Parents

'Married at First Sight' couple post touching tribute 1 year after miscarriage

One year after Jamie Otis and Doug Hehner made the heartbreaking announcement that Otis suffered a miscarriage with their first child, the "Married at First Sight" couple posted a touching tribute in remembrance of their son.

In a post on Instagram, Otis, 31, shared a picture of them holding their son Johnathan, who was delivered after just 17 weeks and was too small to survive outside the womb.

"He was only here with us for a short time, but he'll always be in our hearts!" Otis wrote.

The couple planted a tree in their yard so that "every day we can see it, watch it grow, and be reminded of him,'' Otis wrote. She then posted a photo of herself and Hehner remembering their son in front of the tree.

"I swore to myself, to my hubby, to God, to my baby boy, and to ANYONE who would listen that I'd never let him just be forgotten,'' she wrote.

In January, Otis announced she was pregnant again, and in April she revealed that it will be a girl due in August.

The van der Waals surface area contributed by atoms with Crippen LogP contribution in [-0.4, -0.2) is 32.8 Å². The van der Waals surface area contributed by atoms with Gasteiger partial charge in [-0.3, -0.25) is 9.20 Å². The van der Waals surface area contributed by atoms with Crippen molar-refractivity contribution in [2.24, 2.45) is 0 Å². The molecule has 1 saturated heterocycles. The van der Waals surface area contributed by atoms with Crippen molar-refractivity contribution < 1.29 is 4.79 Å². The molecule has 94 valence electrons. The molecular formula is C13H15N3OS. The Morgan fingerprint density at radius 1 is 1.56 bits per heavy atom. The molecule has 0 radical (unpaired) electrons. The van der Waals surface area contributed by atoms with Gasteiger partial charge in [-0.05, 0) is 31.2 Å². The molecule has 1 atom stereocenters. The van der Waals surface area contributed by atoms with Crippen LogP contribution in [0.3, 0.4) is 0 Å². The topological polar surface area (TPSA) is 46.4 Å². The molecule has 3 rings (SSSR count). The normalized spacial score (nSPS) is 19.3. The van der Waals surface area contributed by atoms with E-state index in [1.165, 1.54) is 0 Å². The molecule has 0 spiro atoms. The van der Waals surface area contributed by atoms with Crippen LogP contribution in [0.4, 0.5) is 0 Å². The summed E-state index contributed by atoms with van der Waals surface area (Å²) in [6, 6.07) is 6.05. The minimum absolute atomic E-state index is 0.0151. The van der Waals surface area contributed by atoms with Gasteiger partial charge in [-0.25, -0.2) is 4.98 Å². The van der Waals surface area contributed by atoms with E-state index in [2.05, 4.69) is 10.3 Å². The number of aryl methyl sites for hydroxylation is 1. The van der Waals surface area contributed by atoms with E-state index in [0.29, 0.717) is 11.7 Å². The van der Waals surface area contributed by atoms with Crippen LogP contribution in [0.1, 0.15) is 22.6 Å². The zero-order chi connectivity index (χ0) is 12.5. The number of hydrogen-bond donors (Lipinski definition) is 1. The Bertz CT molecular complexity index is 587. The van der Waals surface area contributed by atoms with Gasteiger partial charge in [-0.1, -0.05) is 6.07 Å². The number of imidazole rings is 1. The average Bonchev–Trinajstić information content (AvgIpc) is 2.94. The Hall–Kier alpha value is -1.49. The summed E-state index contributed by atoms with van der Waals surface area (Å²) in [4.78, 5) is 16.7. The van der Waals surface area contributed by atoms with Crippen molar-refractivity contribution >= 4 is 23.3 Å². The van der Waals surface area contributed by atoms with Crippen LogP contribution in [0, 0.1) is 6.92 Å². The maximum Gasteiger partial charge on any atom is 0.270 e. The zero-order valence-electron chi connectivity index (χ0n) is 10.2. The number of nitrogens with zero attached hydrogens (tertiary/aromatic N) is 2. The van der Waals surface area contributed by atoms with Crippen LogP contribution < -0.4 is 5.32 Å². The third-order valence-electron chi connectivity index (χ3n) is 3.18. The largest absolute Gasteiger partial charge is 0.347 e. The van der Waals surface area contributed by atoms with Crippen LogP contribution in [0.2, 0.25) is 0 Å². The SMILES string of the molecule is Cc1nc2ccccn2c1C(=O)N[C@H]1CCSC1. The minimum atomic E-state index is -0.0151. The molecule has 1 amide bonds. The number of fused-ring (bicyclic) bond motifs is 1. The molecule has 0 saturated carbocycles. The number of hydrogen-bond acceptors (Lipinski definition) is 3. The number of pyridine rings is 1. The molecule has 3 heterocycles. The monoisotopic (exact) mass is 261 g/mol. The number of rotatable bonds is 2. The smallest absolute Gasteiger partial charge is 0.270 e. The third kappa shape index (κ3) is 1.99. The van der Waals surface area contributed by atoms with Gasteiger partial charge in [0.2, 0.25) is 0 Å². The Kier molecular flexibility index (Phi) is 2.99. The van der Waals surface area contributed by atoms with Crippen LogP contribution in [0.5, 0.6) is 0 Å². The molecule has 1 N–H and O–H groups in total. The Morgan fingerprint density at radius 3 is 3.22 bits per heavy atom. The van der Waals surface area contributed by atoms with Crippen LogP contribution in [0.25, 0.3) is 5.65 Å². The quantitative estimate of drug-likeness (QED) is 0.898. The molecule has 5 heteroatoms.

Otis was a contestant on the 16th season of "The Bachelor" in 2012 and then met Hehner, 36, at the altar when they married in 2014 on the FYI reality series "Married at First Sight." They also starred in the spinoff "Married at First Sight: The First Year."

Following what they called a cringe-worthy wedding day, the couple told TODAY in 2015 that they soon fell in love. In July 2016, the couple celebrated two years together and announced on TODAY that they were having a baby. A week later, Otis made the heartbreaking announcement she had suffered a miscarriage four months into her pregnancy.

Otis wrote an emotional blog post at the time about losing the baby.

"I know he is up in heaven and I am sure he is bouncing on clouds, but selfishly I wish he was still bouncing in my belly,'' she wrote. "I’ll never get to see this Angel again on earth. He was given to us so graciously by God, and then God took him away way too early. My heart hurts so bad. Losing our baby has been the most terrible experience. I wish no one would ever have to endure this."

Follow TODAY.com writer Scott Stump on Twitter.

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